Tuesday, May 29, 2012

Sending My Words Around the World

May I tell you something about myself?

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This is the last time I'll have to lay myself out for all to see for the Blog Me MAYbe blogfest.  Not that I've minded sharing these things.  I find that I write better when I let down my defenses and take the risk of sharing myself with the world.  After all, isn't it the same kind of thing when you send a piece of fiction out there for the world to read?  You know they'll judge it.  Some will like it.  Some will not.  And, at least for me, I put a part of myself into each piece of fiction I write.  When someone doesn't like what I've written, it feels like they're rejecting me.  That's my work.  It's more than just a story to me.

This rambling leads into what I wanted to talk about today.  I promise.  I don't like to fail.  In the realm of academics and the written word, it's especially difficult for me to deal with failure.  In fact, each time I don't succeed in meeting my goals, it feels more like a brutal assault to me than it does a skinned knee.

As a child, I may not have been socially successful, but I was always academically successful.  I was used to writing stories that impressed my teachers, and this gave me a sense of optimism.  If I could do well there, why wouldn't I do well in the real world of writing?  Then I did well in college too.  Yes, I saw people around me who seemed to have more writing skills than I did, but I also received enough encouragement to reassure me.

Then, I sent out my first novel to a publisher.  It seemed to take forever, and what did I receive?  My first rejection.  Don't get me wrong.  I'd certainly read enough accounts of published authors to know what to expect.  Everyone gets rejected.  Yet knowing those stories and experiencing the rejection are altogether different realities.  I wouldn't say I was devastated, but it isn't easy to feel that sting for the first time.  That novel is something you put a lot of your time, energy, and feeling into.  Sending it out into the world and having it sent back as unworthy is frustrating.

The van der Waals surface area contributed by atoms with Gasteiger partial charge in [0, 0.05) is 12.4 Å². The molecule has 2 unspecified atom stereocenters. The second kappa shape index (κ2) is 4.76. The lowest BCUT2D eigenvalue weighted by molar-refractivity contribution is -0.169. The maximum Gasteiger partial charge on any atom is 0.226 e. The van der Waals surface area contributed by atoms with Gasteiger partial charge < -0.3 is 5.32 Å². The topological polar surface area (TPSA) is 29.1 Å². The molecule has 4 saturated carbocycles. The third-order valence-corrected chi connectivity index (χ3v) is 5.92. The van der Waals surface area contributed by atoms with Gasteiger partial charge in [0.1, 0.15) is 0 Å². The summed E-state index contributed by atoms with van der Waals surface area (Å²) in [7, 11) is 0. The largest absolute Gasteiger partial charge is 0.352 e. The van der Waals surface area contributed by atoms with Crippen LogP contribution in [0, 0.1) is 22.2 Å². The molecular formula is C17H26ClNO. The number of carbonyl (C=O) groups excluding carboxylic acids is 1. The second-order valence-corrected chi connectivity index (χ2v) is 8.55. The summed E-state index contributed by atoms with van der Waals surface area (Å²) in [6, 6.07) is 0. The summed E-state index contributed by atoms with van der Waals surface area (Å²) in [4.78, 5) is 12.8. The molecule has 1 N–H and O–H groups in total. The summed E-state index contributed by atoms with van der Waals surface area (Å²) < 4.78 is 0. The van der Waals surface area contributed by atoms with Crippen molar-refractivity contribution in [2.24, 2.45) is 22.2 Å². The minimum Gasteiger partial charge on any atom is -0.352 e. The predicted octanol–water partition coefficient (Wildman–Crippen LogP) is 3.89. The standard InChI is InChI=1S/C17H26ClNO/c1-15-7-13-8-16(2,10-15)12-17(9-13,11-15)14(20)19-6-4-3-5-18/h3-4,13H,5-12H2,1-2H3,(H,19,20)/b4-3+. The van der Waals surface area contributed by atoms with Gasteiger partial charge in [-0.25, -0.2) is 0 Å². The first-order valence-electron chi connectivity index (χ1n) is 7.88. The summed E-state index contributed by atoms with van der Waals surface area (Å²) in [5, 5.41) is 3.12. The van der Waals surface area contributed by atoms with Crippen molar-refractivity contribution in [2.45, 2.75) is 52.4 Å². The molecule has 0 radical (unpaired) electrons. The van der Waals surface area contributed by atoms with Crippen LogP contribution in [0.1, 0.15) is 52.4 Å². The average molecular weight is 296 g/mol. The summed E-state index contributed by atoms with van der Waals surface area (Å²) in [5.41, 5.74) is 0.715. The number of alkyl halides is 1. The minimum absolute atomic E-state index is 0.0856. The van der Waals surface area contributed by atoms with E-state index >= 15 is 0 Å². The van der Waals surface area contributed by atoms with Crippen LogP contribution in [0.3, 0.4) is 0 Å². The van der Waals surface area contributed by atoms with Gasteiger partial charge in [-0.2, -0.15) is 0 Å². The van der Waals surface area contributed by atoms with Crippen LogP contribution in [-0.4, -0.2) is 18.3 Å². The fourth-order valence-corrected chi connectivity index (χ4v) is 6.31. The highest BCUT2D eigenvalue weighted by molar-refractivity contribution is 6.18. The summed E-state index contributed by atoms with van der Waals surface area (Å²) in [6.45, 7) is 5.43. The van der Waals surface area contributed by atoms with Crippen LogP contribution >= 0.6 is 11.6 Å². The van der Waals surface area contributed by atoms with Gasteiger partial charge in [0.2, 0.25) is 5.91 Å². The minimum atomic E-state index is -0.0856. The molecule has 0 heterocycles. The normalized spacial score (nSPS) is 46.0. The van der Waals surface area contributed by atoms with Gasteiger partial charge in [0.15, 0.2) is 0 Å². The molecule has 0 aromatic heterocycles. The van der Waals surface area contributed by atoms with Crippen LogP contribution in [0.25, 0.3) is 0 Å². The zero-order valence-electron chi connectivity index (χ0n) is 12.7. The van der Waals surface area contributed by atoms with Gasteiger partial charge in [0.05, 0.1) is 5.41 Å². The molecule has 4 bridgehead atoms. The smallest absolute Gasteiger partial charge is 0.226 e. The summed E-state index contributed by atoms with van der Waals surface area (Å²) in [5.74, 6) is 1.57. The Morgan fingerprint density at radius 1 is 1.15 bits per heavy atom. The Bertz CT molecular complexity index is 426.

Does that mean I'm going to give up?  No.  Half the reason I'm writing a blog is to send my words out into the world.  I can share my stories here without having to gain the acceptance of a publisher.  And here, I can work up my courage to keep sending my work out into the shark infested waters of the publishing world.

Do I need to work on how I deal with rejection?  Yes.  Do I need to learn how to brace myself for the inevitable bad reviews?  Yes.  Failure is a part of life, but failure in the writing world always feels personal to me.  Yet I know I could never give up writing, no matter how many rejections I get.  It's too much a part of who I am, so I guess I'll keep it up and grow my thicker skin as I go.


  1. I give you kudos for your bravery to send it out. Rejection, no matter what, stings about everyone. Sadly that was my weak point when I went to college. I got so used to being praised for my skill in school that I was far too sensitive to criticism when I got to the college classes. I was too immature to realize they weren't DISSING me as an artist. They were merely helping me improve. Plus, not everyone will like our work. It's a given fact.

    Also, you know I'd be happy to help you send out copies. I don't have much, but I can help you get some stuff sent out!

  2. One day I'll be sending my comic strip out there and getting rejections. I'm a total pessimist so I'll be shocked if an editor likes them! Keep sending your book out. I've read of numerous best-selling authors who were rejected time and time again.